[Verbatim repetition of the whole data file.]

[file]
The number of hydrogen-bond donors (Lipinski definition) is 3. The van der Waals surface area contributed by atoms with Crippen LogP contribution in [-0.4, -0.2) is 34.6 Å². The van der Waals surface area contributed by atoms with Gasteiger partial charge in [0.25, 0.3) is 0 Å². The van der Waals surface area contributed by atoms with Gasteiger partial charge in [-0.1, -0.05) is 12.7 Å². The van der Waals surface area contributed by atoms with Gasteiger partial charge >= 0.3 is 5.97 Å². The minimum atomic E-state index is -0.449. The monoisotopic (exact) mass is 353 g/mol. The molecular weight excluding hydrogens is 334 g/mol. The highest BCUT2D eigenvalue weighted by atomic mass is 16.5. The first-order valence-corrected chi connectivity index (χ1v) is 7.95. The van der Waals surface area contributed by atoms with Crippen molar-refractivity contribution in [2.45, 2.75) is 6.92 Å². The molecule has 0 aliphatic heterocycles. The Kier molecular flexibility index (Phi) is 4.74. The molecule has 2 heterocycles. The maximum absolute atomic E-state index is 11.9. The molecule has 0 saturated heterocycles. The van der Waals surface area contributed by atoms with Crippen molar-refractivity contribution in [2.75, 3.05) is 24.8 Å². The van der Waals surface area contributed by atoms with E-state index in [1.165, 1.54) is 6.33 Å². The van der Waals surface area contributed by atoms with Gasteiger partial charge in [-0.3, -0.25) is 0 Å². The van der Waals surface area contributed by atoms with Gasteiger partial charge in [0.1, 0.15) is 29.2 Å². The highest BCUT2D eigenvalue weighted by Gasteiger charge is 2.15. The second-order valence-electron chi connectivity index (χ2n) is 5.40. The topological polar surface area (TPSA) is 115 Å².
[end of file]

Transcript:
The number of hydrogen-bond donors (Lipinski definition) is 3. The van der Waals surface area contributed by atoms with Crippen LogP contribution in [-0.4, -0.2) is 34.6 Å². The van der Waals surface area contributed by atoms with Gasteiger partial charge in [0.25, 0.3) is 0 Å². The van der Waals surface area contributed by atoms with Gasteiger partial charge in [-0.1, -0.05) is 12.7 Å². The van der Waals surface area contributed by atoms with Gasteiger partial charge >= 0.3 is 5.97 Å². The minimum atomic E-state index is -0.449. The monoisotopic (exact) mass is 353 g/mol. The molecular weight excluding hydrogens is 334 g/mol. The highest BCUT2D eigenvalue weighted by atomic mass is 16.5. The first-order valence-corrected chi connectivity index (χ1v) is 7.95. The van der Waals surface area contributed by atoms with Crippen molar-refractivity contribution in [2.45, 2.75) is 6.92 Å². The molecule has 0 aliphatic heterocycles. The Kier molecular flexibility index (Phi) is 4.74. The molecule has 2 heterocycles. The maximum absolute atomic E-state index is 11.9. The molecule has 0 saturated heterocycles. The van der Waals surface area contributed by atoms with Crippen molar-refractivity contribution in [2.75, 3.05) is 24.8 Å². The van der Waals surface area contributed by atoms with E-state index in [1.165, 1.54) is 6.33 Å². The van der Waals surface area contributed by atoms with Gasteiger partial charge in [-0.3, -0.25) is 0 Å². The van der Waals surface area contributed by atoms with Gasteiger partial charge in [0.1, 0.15) is 29.2 Å². The highest BCUT2D eigenvalue weighted by Gasteiger charge is 2.15. The second-order valence-electron chi connectivity index (χ2n) is 5.40. The topological polar surface area (TPSA) is 115 Å².